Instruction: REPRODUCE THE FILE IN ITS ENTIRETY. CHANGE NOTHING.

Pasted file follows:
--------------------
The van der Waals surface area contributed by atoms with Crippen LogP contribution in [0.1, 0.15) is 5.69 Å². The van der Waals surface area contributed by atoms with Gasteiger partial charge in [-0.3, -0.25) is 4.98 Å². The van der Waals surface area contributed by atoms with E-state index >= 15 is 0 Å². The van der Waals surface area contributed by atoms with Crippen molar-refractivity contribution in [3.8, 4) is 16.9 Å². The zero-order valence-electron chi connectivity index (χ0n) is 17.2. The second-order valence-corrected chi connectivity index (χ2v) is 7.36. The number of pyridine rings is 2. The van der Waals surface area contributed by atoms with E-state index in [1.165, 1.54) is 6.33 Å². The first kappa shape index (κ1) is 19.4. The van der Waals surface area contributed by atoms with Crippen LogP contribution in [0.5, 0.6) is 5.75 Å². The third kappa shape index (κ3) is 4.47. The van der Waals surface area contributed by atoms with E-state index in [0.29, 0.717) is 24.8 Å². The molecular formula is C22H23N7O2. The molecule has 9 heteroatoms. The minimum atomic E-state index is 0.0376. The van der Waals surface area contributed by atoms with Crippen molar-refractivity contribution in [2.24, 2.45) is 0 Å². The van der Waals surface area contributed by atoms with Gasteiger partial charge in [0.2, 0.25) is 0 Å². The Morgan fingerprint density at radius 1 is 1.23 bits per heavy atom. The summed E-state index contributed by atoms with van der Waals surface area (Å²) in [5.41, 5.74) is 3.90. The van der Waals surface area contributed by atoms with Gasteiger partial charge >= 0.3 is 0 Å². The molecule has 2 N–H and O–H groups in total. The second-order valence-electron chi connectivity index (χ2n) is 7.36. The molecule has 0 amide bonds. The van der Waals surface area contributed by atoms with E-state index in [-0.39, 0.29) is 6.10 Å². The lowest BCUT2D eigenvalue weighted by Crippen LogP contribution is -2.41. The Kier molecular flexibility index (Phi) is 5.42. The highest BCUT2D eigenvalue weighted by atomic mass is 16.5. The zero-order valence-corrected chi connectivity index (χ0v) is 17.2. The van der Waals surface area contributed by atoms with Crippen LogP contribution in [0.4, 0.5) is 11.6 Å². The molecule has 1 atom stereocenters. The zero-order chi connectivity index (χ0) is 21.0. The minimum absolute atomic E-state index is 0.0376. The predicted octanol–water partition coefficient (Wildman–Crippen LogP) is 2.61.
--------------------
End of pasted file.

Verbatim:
The van der Waals surface area contributed by atoms with Crippen LogP contribution in [0.1, 0.15) is 5.69 Å². The van der Waals surface area contributed by atoms with Gasteiger partial charge in [-0.3, -0.25) is 4.98 Å². The van der Waals surface area contributed by atoms with E-state index >= 15 is 0 Å². The van der Waals surface area contributed by atoms with Crippen molar-refractivity contribution in [3.8, 4) is 16.9 Å². The zero-order valence-electron chi connectivity index (χ0n) is 17.2. The second-order valence-corrected chi connectivity index (χ2v) is 7.36. The number of pyridine rings is 2. The van der Waals surface area contributed by atoms with E-state index in [1.165, 1.54) is 6.33 Å². The first kappa shape index (κ1) is 19.4. The van der Waals surface area contributed by atoms with Crippen LogP contribution in [0.5, 0.6) is 5.75 Å². The third kappa shape index (κ3) is 4.47. The van der Waals surface area contributed by atoms with E-state index in [0.29, 0.717) is 24.8 Å². The molecular formula is C22H23N7O2. The molecule has 9 heteroatoms. The minimum atomic E-state index is 0.0376. The van der Waals surface area contributed by atoms with Crippen molar-refractivity contribution in [2.24, 2.45) is 0 Å². The van der Waals surface area contributed by atoms with Gasteiger partial charge in [0.2, 0.25) is 0 Å². The Morgan fingerprint density at radius 1 is 1.23 bits per heavy atom. The summed E-state index contributed by atoms with van der Waals surface area (Å²) in [5.41, 5.74) is 3.90. The van der Waals surface area contributed by atoms with Gasteiger partial charge >= 0.3 is 0 Å². The molecule has 2 N–H and O–H groups in total. The second-order valence-electron chi connectivity index (χ2n) is 7.36. The molecule has 0 amide bonds. The van der Waals surface area contributed by atoms with E-state index in [-0.39, 0.29) is 6.10 Å². The lowest BCUT2D eigenvalue weighted by Crippen LogP contribution is -2.41. The Kier molecular flexibility index (Phi) is 5.42. The highest BCUT2D eigenvalue weighted by atomic mass is 16.5. The zero-order valence-corrected chi connectivity index (χ0v) is 17.2. The van der Waals surface area contributed by atoms with Crippen LogP contribution in [0.4, 0.5) is 11.6 Å². The molecule has 1 atom stereocenters. The zero-order chi connectivity index (χ0) is 21.0. The minimum absolute atomic E-state index is 0.0376. The predicted octanol–water partition coefficient (Wildman–Crippen LogP) is 2.61.